A no-chance Miami commission candidate at the rock bottom of all the polls wants a judge to toss out the ballots that have been cast so far and reprint them, claiming discrimination as a female and as a Hispanic because her name was put last instead of first.
Denise Galvez, who is now suddenly calling herself Denise Galvez Turros for the election, says she filed her complaint Wednesday afternoon in order to get the coveted “pole position” on the ballot, which many political observers and candidates think is an advantage among low information voters who just check the first candidate on some lists. She wants all the absentee ballots returned so far to be invalidated and for new ballots to be printed and mailed — which might delay the Nov. 7 election.
Galvez is running in the District 4 race against, in alphabetical order, Manolo Reyes and Ralph Rosado. Using Turros, Miami City Clerk Todd Hannon put her name under the two men. If he had used Galvez, she would have been listed first.
And while I think the founder of Latinas for Trump, who works in marketing by day, is a terrible choice for commissioner, she is right about this. On principle, anyway, if not legally. After all, Galvez is not her middle name. Her full, compound last name is Galvez Turros, which begins with a G. The process should not require that she hyphenate it. Our culture certainly doesn’t require it.
“City has written me last on ballot instead of first bc I’m a woman who kept my maiden name and didn’t add a hyphen,” Galvez posted Wednesday on her Facebook campaign page, where she is just Denise Galvez. And of course she didn’t add a hyphen because she never added his name ’til now. Ladra doesn’t think she has called her Galvez Turros even once in any previous stories, except to note that she suddenly added her hubby’s name and filed to run with both. She is just Denise Galvez to us who have known her for years. All last year she was on TV pushing Donald Trump as Denise Galvez, not Denise Galvez Turros. Google it.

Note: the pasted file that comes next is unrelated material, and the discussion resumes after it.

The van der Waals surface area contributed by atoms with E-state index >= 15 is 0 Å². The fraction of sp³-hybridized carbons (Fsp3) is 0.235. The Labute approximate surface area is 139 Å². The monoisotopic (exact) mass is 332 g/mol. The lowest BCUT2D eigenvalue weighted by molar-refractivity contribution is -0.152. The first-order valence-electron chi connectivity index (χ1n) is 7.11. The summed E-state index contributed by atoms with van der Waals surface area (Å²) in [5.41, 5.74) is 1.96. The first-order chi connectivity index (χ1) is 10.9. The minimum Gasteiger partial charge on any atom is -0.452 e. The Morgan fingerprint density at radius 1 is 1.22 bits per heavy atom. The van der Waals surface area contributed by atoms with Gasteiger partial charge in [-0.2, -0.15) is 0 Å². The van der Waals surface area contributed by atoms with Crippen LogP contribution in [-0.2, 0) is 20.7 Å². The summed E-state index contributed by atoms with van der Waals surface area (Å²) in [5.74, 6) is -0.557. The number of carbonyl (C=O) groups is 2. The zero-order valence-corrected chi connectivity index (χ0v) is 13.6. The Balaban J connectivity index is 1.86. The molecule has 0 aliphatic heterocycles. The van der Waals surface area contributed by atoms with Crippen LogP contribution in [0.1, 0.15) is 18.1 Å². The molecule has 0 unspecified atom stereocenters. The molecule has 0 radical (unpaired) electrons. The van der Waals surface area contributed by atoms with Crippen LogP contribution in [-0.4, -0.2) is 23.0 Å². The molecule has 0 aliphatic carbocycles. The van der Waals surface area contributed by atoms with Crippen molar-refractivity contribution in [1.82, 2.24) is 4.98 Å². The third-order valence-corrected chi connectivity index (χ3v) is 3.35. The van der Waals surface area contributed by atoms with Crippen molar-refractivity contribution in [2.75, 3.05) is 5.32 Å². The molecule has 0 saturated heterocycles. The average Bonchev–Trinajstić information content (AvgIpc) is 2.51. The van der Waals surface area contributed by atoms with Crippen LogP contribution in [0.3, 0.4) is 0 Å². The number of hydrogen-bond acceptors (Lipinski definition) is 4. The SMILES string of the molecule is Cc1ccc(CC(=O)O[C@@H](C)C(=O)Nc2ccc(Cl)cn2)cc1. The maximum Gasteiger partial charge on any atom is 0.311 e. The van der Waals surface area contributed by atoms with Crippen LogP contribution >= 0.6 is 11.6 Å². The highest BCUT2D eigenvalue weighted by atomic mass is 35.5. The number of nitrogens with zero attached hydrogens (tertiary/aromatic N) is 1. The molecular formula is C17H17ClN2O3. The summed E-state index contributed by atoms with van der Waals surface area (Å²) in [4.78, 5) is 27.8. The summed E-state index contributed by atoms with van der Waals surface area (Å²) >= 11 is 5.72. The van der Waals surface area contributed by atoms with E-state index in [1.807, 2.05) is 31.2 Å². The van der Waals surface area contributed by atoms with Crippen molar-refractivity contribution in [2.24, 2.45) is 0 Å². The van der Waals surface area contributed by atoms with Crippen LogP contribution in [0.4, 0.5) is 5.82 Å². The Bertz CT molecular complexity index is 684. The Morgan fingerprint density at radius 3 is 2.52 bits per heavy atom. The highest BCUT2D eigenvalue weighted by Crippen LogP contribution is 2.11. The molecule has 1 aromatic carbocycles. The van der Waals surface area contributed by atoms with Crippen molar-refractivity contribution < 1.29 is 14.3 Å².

So maybe this is poetic justice. She was trying to pull a fast one by adding Turros and it backfired.
But that doesn’t mean that this practice is not stupid and outdated. Ladra’s puppy has a compound name with no hyphen so this is an issue near and dear to me that needs to be addressed for future Hispanic candidates, male or female, that use both their parents’ last names. In our increasingly diverse and heavily Hispanic community, there will be more and more candidates with names like former State Rep. Ana Rivas Logan or Miami Beach Commissioner Kristen Rosen Gonzalez and no hyphen — although in both those cases, they benefit by being listed according to their second last name. Rosen Gonzalez was third on the ballot in the 2015 election, before Isaiah Mosley, Jonathan Parker and Betsy Perez. If the city clerk in Miami Beach had gone with Rosen, she’d have been listed last.
Galvez probably didn’t know this when she opportunistically added Turros to her name. Maybe she should have gotten some legal help with her qualifying documents. An attorney might have also advised that she hyphenate, which would have guaranteed Galvez came first.